Influencer Natalie Noel advocates ‘body normalcy’

Natalie Noel is happy to represent the “average girl.” (Photo: Getty Images; designed by Quinn Lemmers)

It Figures is Yahoo Life’s body image series, delving into the journeys of influential and inspiring figures as they explore what body confidence, body neutrality and self-love mean to them.

Natalie Noel quickly became known as the internet’s favorite girl next door as people fell in love with her for being the assistant and best friend to well-known YouTuber David Dobrik. But even as Noel has grown a social media presence of her own, she stays true to herself by showing up authentically and embracing those that praise her for being “normal” — even when it comes to her latest Sports Illustrated Swimsuit debut.

When 24-year-old announced on Instagram that she was one of the 2021 rookies for the famous magazine, her 3.8 million followers couldn’t wait to see what she had in store. Among a diverse cast of beautiful women who flooded the pages, Noel was called “relatable,” something that she finds flattering. 

“I think it’s really cool,” Noel tells Yahoo Life. “In the modeling fashion world, you see a lot of really skinny and you see a lot of plus-size [models], and being able to be that middle norm, which is such a large amount of the population, I think that’s so cool. So when people say ‘You have the normal body,’ I love that. Like I love that I represent body normalcy.”

Although Noel didn’t seek out to become a fashion influencer or a role model for body positivity, it makes sense that she’s fallen into that position as mid-size fashion begins to gain traction on social media. For her, and the majority of women who fall into this in-between of straight and plus sizes, it’s carved out a space dedicated to those who felt that they haven’t fit into a specific category prior.

“I think it’s weird that there isn’t more body normalcy in fashion. Like why is it two extremes?” she says. “Fashion is super important just because I feel like it’s your first interpretation of who I am when you first meet me. You see what I’m wearing and either I’m in my sweatpants, my pajamas and that’s one side of Natalie or I’m like full glammed out in a really cute, sexy outfit, and that’s the other side of Natalie.”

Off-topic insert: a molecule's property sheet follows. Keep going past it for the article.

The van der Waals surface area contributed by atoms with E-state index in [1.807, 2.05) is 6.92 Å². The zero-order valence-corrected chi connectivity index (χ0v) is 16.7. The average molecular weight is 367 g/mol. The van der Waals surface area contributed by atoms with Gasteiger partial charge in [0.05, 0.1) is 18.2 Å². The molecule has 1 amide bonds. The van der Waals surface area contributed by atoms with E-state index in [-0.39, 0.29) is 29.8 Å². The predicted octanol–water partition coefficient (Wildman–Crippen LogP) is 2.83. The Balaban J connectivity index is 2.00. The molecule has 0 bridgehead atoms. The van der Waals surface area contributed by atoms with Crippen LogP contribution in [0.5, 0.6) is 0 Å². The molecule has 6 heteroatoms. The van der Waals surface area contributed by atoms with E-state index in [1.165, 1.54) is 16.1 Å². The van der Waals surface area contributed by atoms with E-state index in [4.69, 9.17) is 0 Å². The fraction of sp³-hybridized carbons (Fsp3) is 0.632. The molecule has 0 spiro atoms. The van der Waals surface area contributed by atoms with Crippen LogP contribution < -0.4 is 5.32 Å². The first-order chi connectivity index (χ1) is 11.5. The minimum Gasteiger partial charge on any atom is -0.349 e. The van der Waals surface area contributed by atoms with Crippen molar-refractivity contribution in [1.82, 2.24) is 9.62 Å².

But the influencer’s versatility goes far beyond what she wears. In fact, she explains that she’s gained a better understanding of her body and her self-confidence by allowing herself to explore different interests throughout her life. She even credits her athleticism for being so secure in her body image.

“I played soccer growing up, so I always had an athletic body shape, which is just a little bit bigger, a little more muscular, you know. But I’ve always been on a team and I’ve always been surrounded by family and friends that have always supported me. And I mean, that’s the biggest thing in everything is having people around you that are positive and support you,” she says. “It makes everything so much easier to get through no matter the situation. Especially with my body, I always had my parents telling me ‘You’re beautiful. You’re great. You can do whatever you want.’ If I didn’t have that. I would definitely not be here today. “

She also had role models that demonstrated the importance of a powerful body, separate from physical appearance.

“I always watched the women’s soccer teams, so that was kind of my standard. I think Alex Morgan is the most beautiful. She has the most perfect body and it’s super strong and you can see she’s a superior athlete,” Noel says, noting that sports helped her to trust that she was the authority of her own figure. “I know my body better than anybody. Nobody can tell me if my body is fit enough or looks the best because I know it better than anybody.”

Still, stepping into the arena of social media proved to be difficult for Noel who felt she was “fully consumed” by the images and highlight reels of so many other people’s lives. Building a platform herself pushed her to realize that confidence cannot come in the form of instant gratification from others, but instead from within.

“You have to learn that you are you and there are millions, billions of people on this planet that are beautiful and skinny and all those things, but you can’t compare yourself to other people,” she says. “You have to just be yourself and you have to love yourself and know yourself. That’s where the confidence comes from.”

It’s that confidence that landed Noel a spot in the 2021 issue of Sports Illustrated Swimsuit and on the runway during Miami Swim Week — although the opportunity also challenged her.

“I’ve definitely struggled with my body just as much as any other woman, especially during this time where it’s put on full display,” she says. “As much as there has been like constant positivity and I’ve gotten so, so much positive feedback from this whole experience from the team and from friends and family and other supporters online, that also comes with a large amount of negative feedback. People tell me that you don’t deserve to be in the magazine or you’re not like the other model…whatever negative stuff they say, but you just have to persevere.”

Overall, Noel says that her inclusion in the magazine has been the most “empowering” experience of her life.

“It’s incredible that I was even chosen to be a part of this and I feel that way every day,” she says. “I think that I represent a population of women that are just like your average girl and I don’t think that I’m superior to anybody. I feel like that’s what so many people relate to. And that’s exciting to me. It’s just cool that people can be like, ‘I look like you, I have the same body as you, I have the same hair.’ Whatever it is that they can relate to, they can say that about me and I can make them feel represented.”

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